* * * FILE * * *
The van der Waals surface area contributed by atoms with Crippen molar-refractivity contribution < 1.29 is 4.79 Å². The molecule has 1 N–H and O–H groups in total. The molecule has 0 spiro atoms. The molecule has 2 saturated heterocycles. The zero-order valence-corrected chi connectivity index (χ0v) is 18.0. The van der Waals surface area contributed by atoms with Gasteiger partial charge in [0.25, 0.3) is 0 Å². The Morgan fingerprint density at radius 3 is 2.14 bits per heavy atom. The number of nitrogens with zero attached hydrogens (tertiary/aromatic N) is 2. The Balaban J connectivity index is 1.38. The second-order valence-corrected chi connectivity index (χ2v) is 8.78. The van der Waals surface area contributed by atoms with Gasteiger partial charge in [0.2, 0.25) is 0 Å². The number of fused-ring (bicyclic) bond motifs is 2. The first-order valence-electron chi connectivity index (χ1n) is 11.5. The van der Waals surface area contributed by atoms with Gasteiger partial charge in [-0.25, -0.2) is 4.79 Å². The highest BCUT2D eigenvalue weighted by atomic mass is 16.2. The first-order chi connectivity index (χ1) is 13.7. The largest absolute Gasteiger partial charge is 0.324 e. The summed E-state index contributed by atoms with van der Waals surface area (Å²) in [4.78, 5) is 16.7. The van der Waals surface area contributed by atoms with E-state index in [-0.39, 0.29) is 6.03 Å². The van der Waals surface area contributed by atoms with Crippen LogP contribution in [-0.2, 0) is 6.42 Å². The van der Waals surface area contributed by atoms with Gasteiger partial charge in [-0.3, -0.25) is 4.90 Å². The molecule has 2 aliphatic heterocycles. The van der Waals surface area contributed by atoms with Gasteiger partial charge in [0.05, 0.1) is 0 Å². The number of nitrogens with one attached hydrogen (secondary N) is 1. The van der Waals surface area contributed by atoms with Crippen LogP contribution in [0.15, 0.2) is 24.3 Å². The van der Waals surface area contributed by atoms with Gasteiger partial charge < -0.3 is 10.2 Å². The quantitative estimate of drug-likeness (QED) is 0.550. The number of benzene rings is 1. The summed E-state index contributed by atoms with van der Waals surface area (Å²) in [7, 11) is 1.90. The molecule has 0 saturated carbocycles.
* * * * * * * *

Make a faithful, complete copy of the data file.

The van der Waals surface area contributed by atoms with Crippen molar-refractivity contribution < 1.29 is 4.79 Å². The molecule has 1 N–H and O–H groups in total. The molecule has 0 spiro atoms. The molecule has 2 saturated heterocycles. The zero-order valence-corrected chi connectivity index (χ0v) is 18.0. The van der Waals surface area contributed by atoms with Gasteiger partial charge in [0.25, 0.3) is 0 Å². The Morgan fingerprint density at radius 3 is 2.14 bits per heavy atom. The number of nitrogens with zero attached hydrogens (tertiary/aromatic N) is 2. The Balaban J connectivity index is 1.38. The second-order valence-corrected chi connectivity index (χ2v) is 8.78. The van der Waals surface area contributed by atoms with Gasteiger partial charge in [0.2, 0.25) is 0 Å². The number of fused-ring (bicyclic) bond motifs is 2. The first-order valence-electron chi connectivity index (χ1n) is 11.5. The van der Waals surface area contributed by atoms with Gasteiger partial charge in [-0.25, -0.2) is 4.79 Å². The highest BCUT2D eigenvalue weighted by atomic mass is 16.2. The first-order chi connectivity index (χ1) is 13.7. The largest absolute Gasteiger partial charge is 0.324 e. The summed E-state index contributed by atoms with van der Waals surface area (Å²) in [4.78, 5) is 16.7. The van der Waals surface area contributed by atoms with E-state index in [-0.39, 0.29) is 6.03 Å². The van der Waals surface area contributed by atoms with Crippen LogP contribution in [-0.2, 0) is 6.42 Å². The van der Waals surface area contributed by atoms with Gasteiger partial charge in [-0.3, -0.25) is 4.90 Å². The molecule has 2 aliphatic heterocycles. The van der Waals surface area contributed by atoms with Gasteiger partial charge in [0.05, 0.1) is 0 Å². The number of nitrogens with one attached hydrogen (secondary N) is 1. The van der Waals surface area contributed by atoms with Crippen LogP contribution in [0.15, 0.2) is 24.3 Å². The van der Waals surface area contributed by atoms with Gasteiger partial charge < -0.3 is 10.2 Å². The quantitative estimate of drug-likeness (QED) is 0.550. The number of benzene rings is 1. The summed E-state index contributed by atoms with van der Waals surface area (Å²) in [7, 11) is 1.90. The molecule has 0 saturated carbocycles.